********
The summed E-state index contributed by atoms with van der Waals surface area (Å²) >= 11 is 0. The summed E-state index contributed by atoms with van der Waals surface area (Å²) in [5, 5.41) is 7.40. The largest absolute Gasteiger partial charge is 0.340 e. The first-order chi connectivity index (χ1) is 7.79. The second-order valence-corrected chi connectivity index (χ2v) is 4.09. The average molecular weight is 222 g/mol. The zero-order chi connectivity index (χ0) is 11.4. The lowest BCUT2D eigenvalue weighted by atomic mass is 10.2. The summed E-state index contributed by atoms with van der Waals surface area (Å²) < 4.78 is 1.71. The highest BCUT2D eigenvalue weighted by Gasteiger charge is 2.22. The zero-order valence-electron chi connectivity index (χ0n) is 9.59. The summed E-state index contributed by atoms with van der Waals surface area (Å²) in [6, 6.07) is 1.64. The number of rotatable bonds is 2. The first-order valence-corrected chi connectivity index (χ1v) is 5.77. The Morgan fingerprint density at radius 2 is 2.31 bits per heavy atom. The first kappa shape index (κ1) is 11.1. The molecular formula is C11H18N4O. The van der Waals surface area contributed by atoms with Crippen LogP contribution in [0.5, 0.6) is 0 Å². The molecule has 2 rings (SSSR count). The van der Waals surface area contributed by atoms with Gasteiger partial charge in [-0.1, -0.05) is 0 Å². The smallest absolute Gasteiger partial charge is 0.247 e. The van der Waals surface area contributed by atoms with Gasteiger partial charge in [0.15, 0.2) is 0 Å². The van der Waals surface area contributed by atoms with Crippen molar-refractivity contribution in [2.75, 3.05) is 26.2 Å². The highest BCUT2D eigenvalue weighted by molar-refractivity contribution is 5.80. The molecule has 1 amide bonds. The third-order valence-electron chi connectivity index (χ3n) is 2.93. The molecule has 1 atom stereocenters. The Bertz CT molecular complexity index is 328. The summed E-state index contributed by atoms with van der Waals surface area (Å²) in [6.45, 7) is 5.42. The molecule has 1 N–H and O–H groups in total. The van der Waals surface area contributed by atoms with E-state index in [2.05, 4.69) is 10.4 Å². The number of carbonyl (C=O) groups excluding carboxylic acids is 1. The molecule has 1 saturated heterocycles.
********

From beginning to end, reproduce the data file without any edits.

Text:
The summed E-state index contributed by atoms with van der Waals surface area (Å²) >= 11 is 0. The summed E-state index contributed by atoms with van der Waals surface area (Å²) in [5, 5.41) is 7.40. The largest absolute Gasteiger partial charge is 0.340 e. The first-order chi connectivity index (χ1) is 7.79. The second-order valence-corrected chi connectivity index (χ2v) is 4.09. The average molecular weight is 222 g/mol. The zero-order chi connectivity index (χ0) is 11.4. The lowest BCUT2D eigenvalue weighted by atomic mass is 10.2. The summed E-state index contributed by atoms with van der Waals surface area (Å²) < 4.78 is 1.71. The highest BCUT2D eigenvalue weighted by Gasteiger charge is 2.22. The zero-order valence-electron chi connectivity index (χ0n) is 9.59. The summed E-state index contributed by atoms with van der Waals surface area (Å²) in [6, 6.07) is 1.64. The number of rotatable bonds is 2. The first-order valence-corrected chi connectivity index (χ1v) is 5.77. The Morgan fingerprint density at radius 2 is 2.31 bits per heavy atom. The first kappa shape index (κ1) is 11.1. The molecular formula is C11H18N4O. The van der Waals surface area contributed by atoms with Crippen LogP contribution in [0.5, 0.6) is 0 Å². The molecule has 2 rings (SSSR count). The van der Waals surface area contributed by atoms with Gasteiger partial charge in [-0.1, -0.05) is 0 Å². The smallest absolute Gasteiger partial charge is 0.247 e. The van der Waals surface area contributed by atoms with Gasteiger partial charge in [0.15, 0.2) is 0 Å². The van der Waals surface area contributed by atoms with Crippen molar-refractivity contribution in [2.75, 3.05) is 26.2 Å². The highest BCUT2D eigenvalue weighted by molar-refractivity contribution is 5.80. The molecule has 1 amide bonds. The third-order valence-electron chi connectivity index (χ3n) is 2.93. The molecule has 1 atom stereocenters. The Bertz CT molecular complexity index is 328. The summed E-state index contributed by atoms with van der Waals surface area (Å²) in [6.45, 7) is 5.42. The molecule has 1 N–H and O–H groups in total. The van der Waals surface area contributed by atoms with E-state index in [2.05, 4.69) is 10.4 Å². The number of carbonyl (C=O) groups excluding carboxylic acids is 1. The molecule has 1 saturated heterocycles.